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Students flock to public health in hopes of turning the pandemic’s lessons into change

You would think the pandemic would dissuade young people from pursuing a career in public health. In fact, the opposite is true.
Published: Feb. 11, 2022 at 2:16 PM HST|Updated: Feb. 11, 2022 at 6:49 PM HST
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HONOLULU (HawaiiNewsNow) - You would think the pandemic would dissuade young people from pursuing a career in public health. In fact, the opposite is true.

Last year, public health schools across the country saw a 40% increase in applicants for graduate degree programs, according to the Association of Schools and Programs of Public Health.

The University of Hawaii is trying to keep up with the demand for students who want to help, and has added an online master of public health with a specialization in health policy and management.

Classes will be asynchronous to accommodate different schedules or even time zones.

“It makes it possible for those who are on the Neighbor Islands or out in the Pacific jurisdictions to pursue a degree while remaining on their home island,” said Elizabeth McFarlane, program director.

McFarlane not only wants to provide academic support but hopes the state will provide financial support for public health in general.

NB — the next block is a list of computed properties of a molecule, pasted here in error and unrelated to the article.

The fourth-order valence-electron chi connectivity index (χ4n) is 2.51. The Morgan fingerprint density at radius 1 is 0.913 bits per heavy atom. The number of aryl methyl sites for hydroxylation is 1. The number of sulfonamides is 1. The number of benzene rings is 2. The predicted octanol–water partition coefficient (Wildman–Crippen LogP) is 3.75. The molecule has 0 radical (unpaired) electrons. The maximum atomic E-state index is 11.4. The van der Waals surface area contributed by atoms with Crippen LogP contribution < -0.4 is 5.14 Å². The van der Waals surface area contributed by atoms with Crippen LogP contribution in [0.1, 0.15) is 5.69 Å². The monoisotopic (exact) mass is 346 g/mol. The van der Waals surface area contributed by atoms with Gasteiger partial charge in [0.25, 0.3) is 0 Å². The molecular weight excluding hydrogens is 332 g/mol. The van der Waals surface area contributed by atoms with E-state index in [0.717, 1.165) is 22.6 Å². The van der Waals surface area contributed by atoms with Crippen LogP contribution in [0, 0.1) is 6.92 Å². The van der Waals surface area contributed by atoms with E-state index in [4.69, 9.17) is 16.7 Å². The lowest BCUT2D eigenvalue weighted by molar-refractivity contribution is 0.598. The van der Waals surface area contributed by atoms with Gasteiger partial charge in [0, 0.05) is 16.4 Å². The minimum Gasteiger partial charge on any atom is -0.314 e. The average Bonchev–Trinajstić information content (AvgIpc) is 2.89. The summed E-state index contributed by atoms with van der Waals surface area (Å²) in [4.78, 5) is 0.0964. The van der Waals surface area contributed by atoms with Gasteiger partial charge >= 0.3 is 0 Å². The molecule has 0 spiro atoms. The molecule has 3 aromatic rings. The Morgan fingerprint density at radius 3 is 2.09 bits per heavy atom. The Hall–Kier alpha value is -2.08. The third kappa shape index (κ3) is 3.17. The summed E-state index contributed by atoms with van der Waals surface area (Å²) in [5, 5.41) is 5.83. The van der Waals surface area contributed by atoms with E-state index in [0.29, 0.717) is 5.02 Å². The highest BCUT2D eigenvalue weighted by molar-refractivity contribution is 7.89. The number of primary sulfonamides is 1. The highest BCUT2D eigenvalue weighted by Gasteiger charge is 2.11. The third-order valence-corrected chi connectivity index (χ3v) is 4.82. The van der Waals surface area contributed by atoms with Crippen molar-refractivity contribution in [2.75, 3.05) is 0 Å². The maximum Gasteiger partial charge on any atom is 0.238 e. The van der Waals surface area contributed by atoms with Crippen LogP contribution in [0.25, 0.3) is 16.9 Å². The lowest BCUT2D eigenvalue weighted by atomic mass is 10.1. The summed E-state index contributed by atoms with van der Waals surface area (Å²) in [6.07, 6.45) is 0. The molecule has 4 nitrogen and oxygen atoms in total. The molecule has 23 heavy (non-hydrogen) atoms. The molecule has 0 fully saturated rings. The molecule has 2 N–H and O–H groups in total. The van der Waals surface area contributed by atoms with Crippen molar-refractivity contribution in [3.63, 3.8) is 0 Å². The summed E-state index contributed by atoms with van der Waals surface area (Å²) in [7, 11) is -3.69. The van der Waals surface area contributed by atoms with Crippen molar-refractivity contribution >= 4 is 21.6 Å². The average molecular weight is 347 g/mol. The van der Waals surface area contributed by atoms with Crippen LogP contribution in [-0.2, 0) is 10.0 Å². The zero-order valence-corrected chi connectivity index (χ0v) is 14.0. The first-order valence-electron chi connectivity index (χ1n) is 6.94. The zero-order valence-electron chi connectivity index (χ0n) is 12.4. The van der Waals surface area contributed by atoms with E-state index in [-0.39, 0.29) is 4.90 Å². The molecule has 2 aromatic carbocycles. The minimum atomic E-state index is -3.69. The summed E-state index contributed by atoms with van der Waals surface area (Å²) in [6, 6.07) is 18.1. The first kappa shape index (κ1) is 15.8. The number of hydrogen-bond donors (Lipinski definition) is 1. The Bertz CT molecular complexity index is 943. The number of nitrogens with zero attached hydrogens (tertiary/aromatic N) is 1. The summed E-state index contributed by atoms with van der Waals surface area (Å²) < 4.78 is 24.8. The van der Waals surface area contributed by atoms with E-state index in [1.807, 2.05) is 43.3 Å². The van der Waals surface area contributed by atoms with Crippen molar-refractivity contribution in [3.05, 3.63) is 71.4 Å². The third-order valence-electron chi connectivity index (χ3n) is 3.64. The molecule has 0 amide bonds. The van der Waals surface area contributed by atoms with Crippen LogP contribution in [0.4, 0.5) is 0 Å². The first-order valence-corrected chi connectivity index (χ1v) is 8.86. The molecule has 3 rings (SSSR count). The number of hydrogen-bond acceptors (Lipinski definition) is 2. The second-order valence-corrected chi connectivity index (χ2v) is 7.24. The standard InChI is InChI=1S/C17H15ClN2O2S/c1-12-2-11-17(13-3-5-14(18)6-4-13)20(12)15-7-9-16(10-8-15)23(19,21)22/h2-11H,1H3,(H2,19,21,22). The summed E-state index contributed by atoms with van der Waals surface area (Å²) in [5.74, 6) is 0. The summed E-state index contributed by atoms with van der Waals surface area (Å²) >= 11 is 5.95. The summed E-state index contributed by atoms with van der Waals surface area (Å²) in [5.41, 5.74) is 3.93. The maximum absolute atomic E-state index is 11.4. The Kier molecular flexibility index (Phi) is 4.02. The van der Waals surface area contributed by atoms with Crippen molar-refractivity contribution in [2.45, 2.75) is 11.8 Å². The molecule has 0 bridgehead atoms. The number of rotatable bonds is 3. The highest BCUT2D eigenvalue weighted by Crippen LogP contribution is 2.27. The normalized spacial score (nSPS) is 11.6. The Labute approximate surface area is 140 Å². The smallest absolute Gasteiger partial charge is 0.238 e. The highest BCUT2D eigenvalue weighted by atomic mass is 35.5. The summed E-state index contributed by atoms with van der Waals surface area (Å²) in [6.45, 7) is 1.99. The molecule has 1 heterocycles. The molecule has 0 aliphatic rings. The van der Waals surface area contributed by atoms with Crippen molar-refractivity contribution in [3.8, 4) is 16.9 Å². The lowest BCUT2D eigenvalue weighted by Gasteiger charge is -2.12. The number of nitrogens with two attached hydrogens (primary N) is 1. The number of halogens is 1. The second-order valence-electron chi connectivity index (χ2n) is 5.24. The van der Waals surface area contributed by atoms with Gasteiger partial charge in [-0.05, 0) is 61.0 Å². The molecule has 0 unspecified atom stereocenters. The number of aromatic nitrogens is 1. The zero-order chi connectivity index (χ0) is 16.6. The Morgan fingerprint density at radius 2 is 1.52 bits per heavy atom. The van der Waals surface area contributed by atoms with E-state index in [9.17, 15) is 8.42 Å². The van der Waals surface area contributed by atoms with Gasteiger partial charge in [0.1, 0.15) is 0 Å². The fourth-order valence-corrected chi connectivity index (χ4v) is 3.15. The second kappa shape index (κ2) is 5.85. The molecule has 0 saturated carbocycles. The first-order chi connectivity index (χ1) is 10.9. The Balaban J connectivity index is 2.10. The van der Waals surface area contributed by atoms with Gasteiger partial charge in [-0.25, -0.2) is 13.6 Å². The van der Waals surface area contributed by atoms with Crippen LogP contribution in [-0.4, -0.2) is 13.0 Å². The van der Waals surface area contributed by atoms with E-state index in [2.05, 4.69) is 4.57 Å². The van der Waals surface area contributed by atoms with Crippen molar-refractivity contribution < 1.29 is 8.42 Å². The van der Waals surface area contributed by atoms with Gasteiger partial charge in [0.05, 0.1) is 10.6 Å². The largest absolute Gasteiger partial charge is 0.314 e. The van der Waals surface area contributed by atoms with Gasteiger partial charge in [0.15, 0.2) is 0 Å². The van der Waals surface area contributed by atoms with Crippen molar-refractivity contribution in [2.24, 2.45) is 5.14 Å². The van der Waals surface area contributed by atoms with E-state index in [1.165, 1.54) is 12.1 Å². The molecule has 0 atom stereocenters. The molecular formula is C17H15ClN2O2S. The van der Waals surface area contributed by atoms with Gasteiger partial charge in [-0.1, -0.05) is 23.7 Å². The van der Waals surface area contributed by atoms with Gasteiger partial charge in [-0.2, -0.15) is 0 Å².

“Public health has been notoriously underfunded, historically,” said McFarlane. “And so I think the times are changing.”

That’s what the chair of the Senate Health Committee would like to see, too.

“One of the things we’re working on this year is restoring a lot of the capacity that was lost in the Department of Health,” said state Sen. Jarrett Keohokalole.

“A lot of what we’re working on this year with the administration is trying to build back up that capacity in the department and those folks are as burned out and as understaffed as our nurses in hospitals.”

But there are a lot of students willing to fill the gaps.

“It’s been really amazing to see students come to public health and think about ways that they can utilize their skills or build their skills to give back,” said Michele Tagorda-Kama, a doctoral student.

Tagorda-Kama said many students are coming from underserved areas.

“When students are able to play a role in that in overcoming the language barriers for resources, or access , I think that’s been really exciting to see,” Tagorda-Kama said.

First-priority applications for the Fall 2022 program are due Mar. 1. For questions, email phonline@hawaii.edu.

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